and the ordinary equilibrium of saturation is reached by precipi-
tation of solid from solution.

The quantity of substance, or solute, which a given quantity of liquid or solvent will dissolve in presence of excess of the solute measures the solubility of the solute in the given solvent in the conditions of temperature and pressure. The solubilities of solids may be expressed in terms of the mass of solute which will dissolve in 100 grammes of water.

The following may be taken as examples : â€”

Solute.

Chemical
Constitution
of the Solid.

Solubility

at 0Â° C.

at 20Â° C.

at iooÂ°C.

Sodium chloride

NaCl

35-7

36-0

39-8

Potassium nitrate .
Barium chloride
Copper sulphate
Calcium carbonate

KNO3
BaCl 2
CuSO,
CaC0 3

133
3Â°-9
15-5
0-0018

31-2
35-7

22-0

247-0
58-8
73-5

0-00I&

Silver nitrate .

AgNO,

121-9

227-3

(at i 9 Â°-5

IIII-O

(at no )

When dealing with gases it is usually more convenient to express the solubility as the ratio of the volume of the gas absorbed to the volume of the absorbing liquid. For gases such as oxygen and nitrogen dissolved in water the solubility as thus defined is inde- pendent of the pressure, or the mass of gas dissolved is propor- tional to the pressure. This relation docs not hold for very soluble gases, such as ammonia, at low temperatures. As a general rule gases are less soluble at high than at low temperatures â€” unlike the majority of solids. Thus oxygen, 4-89 volumes of which dissolve at atmospheric pressure in 1 volume of water at 0Â° C, only dissolves to the extent of 3-10 volumes at 20Â° and 1-70 volumes at 100Â°.

Cause of Solubility. â€” At the outset of the subject we are met by a fundamental problem, to which no complete answer can be given: Why do certain substances dissolve in certain other substances and not in different substances? Why are some pairs of liquids miscible in each other in all proportions, while other pairs do not mix at all, or only to a limited extent? No satisfactory correlation of solubility with chemical or other properties has been made. It is possible to state the conditions of solubility in terms of the theory of available energy, but the result comes to little more than a re-statement of the problem in other terms. Nevertheless, such a re-statement is in itself sometimes an advance in knowledge. It is certain then that when dissolution occurs the available energy of the whole system is decreased by the process, while when equilibrium is reached and the solution is saturated the available energy is a minimum. When a variable quantity is at a minimum a slight change in the system does not affect its value, and therefore, when a solution is saturated, the increase in the available energy of the liquid phase produced by dissolving in it some of the solid must be equal to the decrease in the available energy of the solid phase, camÂ»d by the abstraction from the bulk of that part dissolved. The general theory of such equilibria will be studied later under the head of the phase rule.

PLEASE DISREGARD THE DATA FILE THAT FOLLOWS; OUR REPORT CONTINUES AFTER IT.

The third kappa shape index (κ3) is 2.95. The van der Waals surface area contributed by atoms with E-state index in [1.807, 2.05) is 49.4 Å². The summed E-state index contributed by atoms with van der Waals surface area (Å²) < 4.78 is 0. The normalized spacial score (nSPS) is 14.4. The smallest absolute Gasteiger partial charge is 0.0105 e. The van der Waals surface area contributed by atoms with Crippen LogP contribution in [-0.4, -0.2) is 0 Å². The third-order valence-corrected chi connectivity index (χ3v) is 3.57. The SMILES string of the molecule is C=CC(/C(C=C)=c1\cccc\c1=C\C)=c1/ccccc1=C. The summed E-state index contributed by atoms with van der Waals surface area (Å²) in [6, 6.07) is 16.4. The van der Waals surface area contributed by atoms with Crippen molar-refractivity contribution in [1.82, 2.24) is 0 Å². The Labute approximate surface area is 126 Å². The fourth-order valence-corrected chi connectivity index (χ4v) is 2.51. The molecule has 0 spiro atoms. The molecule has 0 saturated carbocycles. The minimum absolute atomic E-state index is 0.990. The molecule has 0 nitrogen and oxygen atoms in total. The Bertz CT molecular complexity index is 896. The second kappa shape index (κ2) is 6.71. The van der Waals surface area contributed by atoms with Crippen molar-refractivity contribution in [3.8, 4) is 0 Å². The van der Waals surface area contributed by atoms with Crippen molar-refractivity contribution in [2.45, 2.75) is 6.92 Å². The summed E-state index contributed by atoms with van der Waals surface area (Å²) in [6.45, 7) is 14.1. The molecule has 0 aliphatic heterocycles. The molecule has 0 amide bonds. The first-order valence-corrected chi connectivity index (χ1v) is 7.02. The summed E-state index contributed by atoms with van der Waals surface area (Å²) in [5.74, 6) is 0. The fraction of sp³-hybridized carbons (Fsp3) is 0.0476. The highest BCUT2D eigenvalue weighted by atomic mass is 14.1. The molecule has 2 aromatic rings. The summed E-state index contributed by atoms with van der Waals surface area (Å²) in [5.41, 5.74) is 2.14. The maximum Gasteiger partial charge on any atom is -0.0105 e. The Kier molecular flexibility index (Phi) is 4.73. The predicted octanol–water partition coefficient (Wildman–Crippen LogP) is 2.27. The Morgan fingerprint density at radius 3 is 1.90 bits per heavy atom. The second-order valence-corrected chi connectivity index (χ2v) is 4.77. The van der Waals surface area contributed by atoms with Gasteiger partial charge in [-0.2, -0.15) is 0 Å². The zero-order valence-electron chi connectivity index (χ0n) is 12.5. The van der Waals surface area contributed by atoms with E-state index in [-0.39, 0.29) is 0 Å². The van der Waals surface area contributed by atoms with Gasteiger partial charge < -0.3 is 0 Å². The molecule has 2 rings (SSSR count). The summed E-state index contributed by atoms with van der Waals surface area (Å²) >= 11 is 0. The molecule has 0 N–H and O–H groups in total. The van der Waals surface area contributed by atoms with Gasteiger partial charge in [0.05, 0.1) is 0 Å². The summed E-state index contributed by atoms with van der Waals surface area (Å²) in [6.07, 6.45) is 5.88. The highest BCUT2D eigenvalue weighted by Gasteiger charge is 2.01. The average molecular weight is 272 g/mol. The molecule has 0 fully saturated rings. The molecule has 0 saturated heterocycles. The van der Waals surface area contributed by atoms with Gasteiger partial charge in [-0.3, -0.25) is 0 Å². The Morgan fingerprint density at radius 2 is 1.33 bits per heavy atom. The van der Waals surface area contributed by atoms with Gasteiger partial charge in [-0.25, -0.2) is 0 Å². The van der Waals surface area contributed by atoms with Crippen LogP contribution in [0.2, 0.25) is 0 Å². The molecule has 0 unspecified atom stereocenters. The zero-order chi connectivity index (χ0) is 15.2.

It is possible that a correlation may be made between solubility and the energy of surface tension. If a solid is immersed in a liquid a certain part of the energy of the system depends on, and is proportional to, the area of contact between solid and liquid. Similarly with two liquids like oil and water, which do not mix, we have surface energy proportional to the area of contact. Equilibrium requires that the available energy and therefore the area of contact should be a minimum, as is demon- strated in Plateau's beautiful experiment, where a large drop of oil is placed in a liquid of equal density and a perfect sphere is formed. If, however, the energy of surface tension between the two substances were negative the surface would tend to a maximum, and complete mixture would follow. From this point of view the natural solubility of two substances involves a negative energy of surface tension between them.

Gibbs's Phase Rule. â€” A saturated solution is a system in equili- brium, and exhibits the thermodynamic relations which hold for all such systems. Just as two electrified bodies are in equilibrium when their electric potentials are equal, so two parts of a chemical and physical system are in equilibrium when there is equality between the chemical potentials of each com- ponent present in the two parts. Thus water and steam are in

equilibrium with each other when the chemical potential of water substance is the same in the liquid as in the vapour. The chemical potentials are clearly functions of the composition of the system, and of its temperature and pressure. It is usual to call each part of the system of uniform composition through- out a phase; in the example given, water substance, the only component is present in two phases â€” a liquid phase and a vapour phase, and when the potentials of the component are the same in each phase equilibrium exists.